A chronicle of no-confidence debates against Prayut’s govt
This week’s censure debate — the fourth and final under the current House of Representatives’ four-year term — is unlikely to bring down the government of Gen Prayut Chan-o-cha.
However, the prime minister and 10 other targeted Cabinet members are expected to suffer their worst damage as the opposition prepares an all-out attack ahead of the general election, due to be called next March at the latest.
The no-confidence debate is scheduled to start on Tuesday (July 19) and continue for four days before the MPs vote on Saturday.
In their censure motion, the opposition accuses the government of economic mismanagement, corruption, cronyism, violating human rights, and damaging democracy, among others.
The Constitution allows one no-confidence motion per parliamentary (not calendar) year. That is why there were two censure debates last year — in February and September.
Gen Prayut and his ministers managed to overcome the three previous no-confidence motions without much trouble.
First debate in February 2020
The first censure motion against Prayut’s government was filed in January 2020, for a four-day debate from February 24 to 27.
It was the first no-confidence debate following five years of post-coup junta rule under Gen Prayut.
The opposition’s targets were the prime minister and five other Cabinet members — Deputy Premier Gen Prawit Wongsuwan, Interior Minister Anupong Paochinda, Deputy Premier Wissanu Krea-ngam, Foreign Minister Don Pramudwinai, and Deputy Agriculture Minister Thammanat Prompow.
Gen Prayut was the main target and faced as many as 35 allegations, including the abolition of the 2007 Constitution, lacking knowledge and ability to run the country, and failing to solve the deep South insurgency.
However, the two main opposition parties fell into dispute after Pheu Thai used up all of the allocated debating time, sparking a walkout by Future Forward over a perceived betrayal.
Future Forward MPs had been planning an assault on Prawit, who had been implicated in several scandals since coming to power in the May 2014 military coup.
Most Future Forward MPs joined the post-debate vote, but Pheu Thai and other opposition MPs were absent. Pheu Thai leaders later explained that they boycotted the vote in protest of the House Speaker’s refusal to grant the opposition extra debate time.
The move resulted in an unusually low number of votes from the opposition camp, 49-55, against the coalition’s 269-277.
Many observers reckon the souring of ties between the two main opposition parties began at this censure debate.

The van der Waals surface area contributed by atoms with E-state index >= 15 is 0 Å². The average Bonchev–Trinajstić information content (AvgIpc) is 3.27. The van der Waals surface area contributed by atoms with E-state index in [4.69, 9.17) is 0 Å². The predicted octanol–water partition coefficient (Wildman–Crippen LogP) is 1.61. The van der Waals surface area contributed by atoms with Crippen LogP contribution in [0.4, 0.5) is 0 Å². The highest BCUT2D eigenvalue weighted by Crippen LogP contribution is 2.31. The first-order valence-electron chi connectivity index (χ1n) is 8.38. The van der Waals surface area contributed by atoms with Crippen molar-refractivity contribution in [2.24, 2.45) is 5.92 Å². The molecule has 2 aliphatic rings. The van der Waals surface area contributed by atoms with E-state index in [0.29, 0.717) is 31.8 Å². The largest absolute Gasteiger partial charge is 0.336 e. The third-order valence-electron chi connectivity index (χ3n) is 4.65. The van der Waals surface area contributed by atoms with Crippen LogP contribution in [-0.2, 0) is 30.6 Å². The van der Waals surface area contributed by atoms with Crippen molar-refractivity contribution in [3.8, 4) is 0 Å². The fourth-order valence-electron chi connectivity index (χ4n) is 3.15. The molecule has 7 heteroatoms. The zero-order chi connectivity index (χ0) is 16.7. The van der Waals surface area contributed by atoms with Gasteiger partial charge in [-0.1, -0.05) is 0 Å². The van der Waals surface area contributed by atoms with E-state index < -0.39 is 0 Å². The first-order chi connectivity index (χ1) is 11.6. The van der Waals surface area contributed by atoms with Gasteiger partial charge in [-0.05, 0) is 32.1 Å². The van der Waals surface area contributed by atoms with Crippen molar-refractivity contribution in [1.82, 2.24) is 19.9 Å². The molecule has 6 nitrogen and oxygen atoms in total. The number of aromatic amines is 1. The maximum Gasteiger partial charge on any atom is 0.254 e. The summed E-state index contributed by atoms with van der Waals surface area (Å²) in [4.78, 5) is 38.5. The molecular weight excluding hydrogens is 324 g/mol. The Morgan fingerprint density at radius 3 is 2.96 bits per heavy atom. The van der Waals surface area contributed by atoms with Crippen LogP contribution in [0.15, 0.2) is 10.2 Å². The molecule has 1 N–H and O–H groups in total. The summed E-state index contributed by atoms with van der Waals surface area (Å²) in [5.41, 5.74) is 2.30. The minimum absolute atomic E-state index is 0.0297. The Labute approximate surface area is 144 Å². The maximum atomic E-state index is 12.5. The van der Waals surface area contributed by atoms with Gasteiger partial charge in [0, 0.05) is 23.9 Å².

Second debate in February 2021
PM Prayut and his nine Cabinet members were targeted in a four-day censure debate from February 16 to 19 last year, with voting on February 20.
The opposition focused on the “3P” group of Prayut, Prawit and Anupong, as well as Thammanat. But also grilled in the debate were ministers from key coalition partners, including Public Health Minister Anutin Charnvirakul, Commerce Minister Jurin Laksanawisit, Transport Minister Saksayam Chidchob and Labour Minister Suchat Chomklin.
Opposition MPs accused Prayut’s government of misusing its power to promote police officials and of establishing a cyber disinformation unit to attack government critics on social media. The PM was also charged with deepening divisions in society by deploying the monarchy as a shield against criticism of his government.
MP Rangsiman Rome from the opposition Move Forward Party told press at Parliament that he was blocked from grilling the government over claims that police promotions were linked to the Office of His Majesty’s Principal Private Secretary.
However, all 10 targeted ministers managed to achieve a comfortable majority in the post-debate vote, with a highest no-confidence vote of just 215.
The opposition allegations were accompanied by anti-government street protests outside Parliament and Royal Thai Police headquarters.
Third debate in September 2021
The last no-confidence debate, which targeted Prayut and five other Cabinet members, took place on August 31-September 3, before a vote on September 4.
Opposition MPs attacked the government’s perceived poor handling of the COVID-19 crisis during the third wave, which saw the worst casualties. PM Prayut was also accused of being “a power-crazed, arrogant person unsuited to leading the country”.
Prayut and the targeted ministers survived the no-confidence vote with a comfortable majority but that failed to alleviate the political pressure on their administration. Anti-government protesters returned to the streets in September and August.
Cracks also developed within the government, and the ruling coalition suffered more fallout than after the two previous censure debates.
The PM removed Thammanat, then secretary-general of the ruling Palang Pracharath Party, as his deputy agriculture minister amid reports that he had garnered no-confidence votes against Prayut in a bid to topple him.
Thammanat’s embarrassing removal led to a chain reaction that included the ouster of his faction from the ruling party followed by the withdrawal of his 16-MP Thai Economic Party from the government coalition just days before the upcoming censure debate.
By Thai PBS World’s Political Desk